Can you take a break from aged care?

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As the coronavirus pandemic has wrought havoc through aged care facilities, many Australians are wanting to remove their loved ones from residential aged care.

The federal government made provision for this situation back in May when it introduced ‘emergency leave’ for people who want to leave an aged care facility but wish to return at a later date.

This emergency leave is available up until 30 September and was backdated to cover all leave from 1 April 2020.

If you choose to take emergency leave, you must continue to pay basic daily fees, means-tested care fees and daily accommodation payments, which is the same situation as taking social leave.

During this time, the government will continue to pay the aged care subsidy to the aged care provider and you won’t pay any further fees to retain your place at the aged care facility.

The emergency leave does not cover any hospital stays. If you or your loved one in aged care is admitted to hospital during the emergency leave period, hospital leave must be taken instead.

When the emergency leave period ends on 30 September, all residents will have a full 52-day social leave balance for the 202021 financial year.

If you exceeded your 52-day social leave days during the pandemic last financial year and paid any fees to retain your place in the aged care facility, the aged care home must reimburse you for any fees paid after 1 April.

Have you taken advantage of the emergency leave aged care provisions to take a break from aged care during the pandemic? Were you aware of these changes?

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Written by Ben

9 Comments

Total Comments: 9
  1. 0
    0

    There is a contradiction in terms as follows
    Re
    “”
    you must continue to pay basic daily fees, means-tested care fees and daily accommodation payments
    VERSUS
    you won’t pay any further fees to retain your place at the aged care facility.

  2. 0
    0

    Hope I am in a box before the aged care number is up for me

  3. 0
    0

    I took mum out of the nursing home about 2 months ago. They refunded me the full amount paid for the accommodation within a week. I put her into a 1 bedroom apartment in a smart new apartment block across from a shopping centre. I’m going through the My Aged care now, lots on offer and has already been approved for a level 2 package, but that will take over 12 months, but everyone has acted quickly for her. She is 89. The apartment cost $100,000 less than the nursing home. Yes i am worried she is On her own and will probably die on her own if she has a stroke etc, but it is what she wants her freedom cooking her own food.

    • 0
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      Since you are so caring I assume you are helping your mother with some housework, shopping etc. Take comfort you are doing the right thing for your mother. If I was in your mothers situation I would feel exactly as she does, even if it meant dying alone. It is not the dying that worries me it is the living.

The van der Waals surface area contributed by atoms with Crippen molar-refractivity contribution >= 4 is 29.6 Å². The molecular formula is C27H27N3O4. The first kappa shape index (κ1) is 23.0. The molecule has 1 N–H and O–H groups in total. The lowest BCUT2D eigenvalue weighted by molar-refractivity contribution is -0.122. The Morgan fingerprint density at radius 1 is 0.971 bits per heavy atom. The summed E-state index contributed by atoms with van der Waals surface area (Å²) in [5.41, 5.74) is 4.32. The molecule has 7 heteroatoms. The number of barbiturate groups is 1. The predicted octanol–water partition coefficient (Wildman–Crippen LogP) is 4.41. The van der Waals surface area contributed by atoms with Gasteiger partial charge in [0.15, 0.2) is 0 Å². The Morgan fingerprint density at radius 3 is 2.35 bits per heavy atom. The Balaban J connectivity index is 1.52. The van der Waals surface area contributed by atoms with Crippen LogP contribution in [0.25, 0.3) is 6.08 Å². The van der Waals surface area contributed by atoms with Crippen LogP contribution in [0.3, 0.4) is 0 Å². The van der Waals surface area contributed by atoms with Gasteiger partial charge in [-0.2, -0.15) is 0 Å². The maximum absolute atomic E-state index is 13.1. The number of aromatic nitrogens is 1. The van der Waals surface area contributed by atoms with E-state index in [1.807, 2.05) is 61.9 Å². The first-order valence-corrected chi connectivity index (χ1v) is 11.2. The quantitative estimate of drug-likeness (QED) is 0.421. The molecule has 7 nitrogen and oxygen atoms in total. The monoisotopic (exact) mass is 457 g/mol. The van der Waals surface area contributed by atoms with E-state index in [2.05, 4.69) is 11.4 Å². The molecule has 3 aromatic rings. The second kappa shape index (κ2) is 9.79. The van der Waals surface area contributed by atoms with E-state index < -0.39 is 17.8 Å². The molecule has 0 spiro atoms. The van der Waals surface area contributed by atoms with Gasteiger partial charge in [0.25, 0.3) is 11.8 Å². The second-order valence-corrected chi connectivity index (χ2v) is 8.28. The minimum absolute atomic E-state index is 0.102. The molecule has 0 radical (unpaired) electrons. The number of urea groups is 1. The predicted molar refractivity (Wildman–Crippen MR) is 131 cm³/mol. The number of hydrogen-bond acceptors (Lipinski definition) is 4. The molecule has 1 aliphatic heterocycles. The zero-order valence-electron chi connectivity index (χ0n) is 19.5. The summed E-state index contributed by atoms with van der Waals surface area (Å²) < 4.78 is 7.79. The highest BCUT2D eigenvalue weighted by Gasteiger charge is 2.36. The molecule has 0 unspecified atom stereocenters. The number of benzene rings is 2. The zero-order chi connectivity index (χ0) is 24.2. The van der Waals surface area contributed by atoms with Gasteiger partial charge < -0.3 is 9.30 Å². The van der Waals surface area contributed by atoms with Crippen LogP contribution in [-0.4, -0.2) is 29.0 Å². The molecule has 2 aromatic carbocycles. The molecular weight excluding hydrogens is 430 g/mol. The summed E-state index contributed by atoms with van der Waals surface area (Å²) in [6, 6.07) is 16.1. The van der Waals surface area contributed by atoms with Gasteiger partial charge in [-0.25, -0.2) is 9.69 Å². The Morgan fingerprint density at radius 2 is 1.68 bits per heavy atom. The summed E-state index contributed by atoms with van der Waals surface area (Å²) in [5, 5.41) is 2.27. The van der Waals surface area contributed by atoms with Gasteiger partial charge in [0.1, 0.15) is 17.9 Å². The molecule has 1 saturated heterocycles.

• 0
      0

      I am with you RARA and Eddy.
      I would like to keep my independence to the end even if it meant dying alone.
      This pandemic has reinforced for me the certainty that I am self sufficient.
      I would just hate being chased about to some timetable, and having to eat food cooked in bulk.
      Having said that, I do recognise the necessity of the above in order to see that everyone is cared for.

    • 0
      0

      I have a friend who took her mother out just before lockdown. She could see what was coming and didn’t want her mother locked up in the home without visitors. She has her at home at present and I guess that is where she will remain for the foreseeable future.

      I agree with you Rara, Eddy and Maggie a nursing home would be the last resort.

  4. 0
    0

    Eddy, unfortunately I can’t do mum’s housework I’m almost 70, and had back surgery. But as she doesn’t have to pay her full pension anymore on the nursing home, she can afford someone to come clean the bathroom and vacuum, and was happy to agree to that before I took her out. My daughter takes her shopping. When she gets the package it will be easier. Once much older persons 89 get to that age their children are old too. I do the doctor visits with her. We all have to do our part. My aged care have been quite helpful. So people don’t be too worried you can get your elderly parents out, so long as they are mobile, and don’t have dementia. You don’t have to put them in your own home find a nice little bed sit. They love the independence, especially after being in the nursing home.


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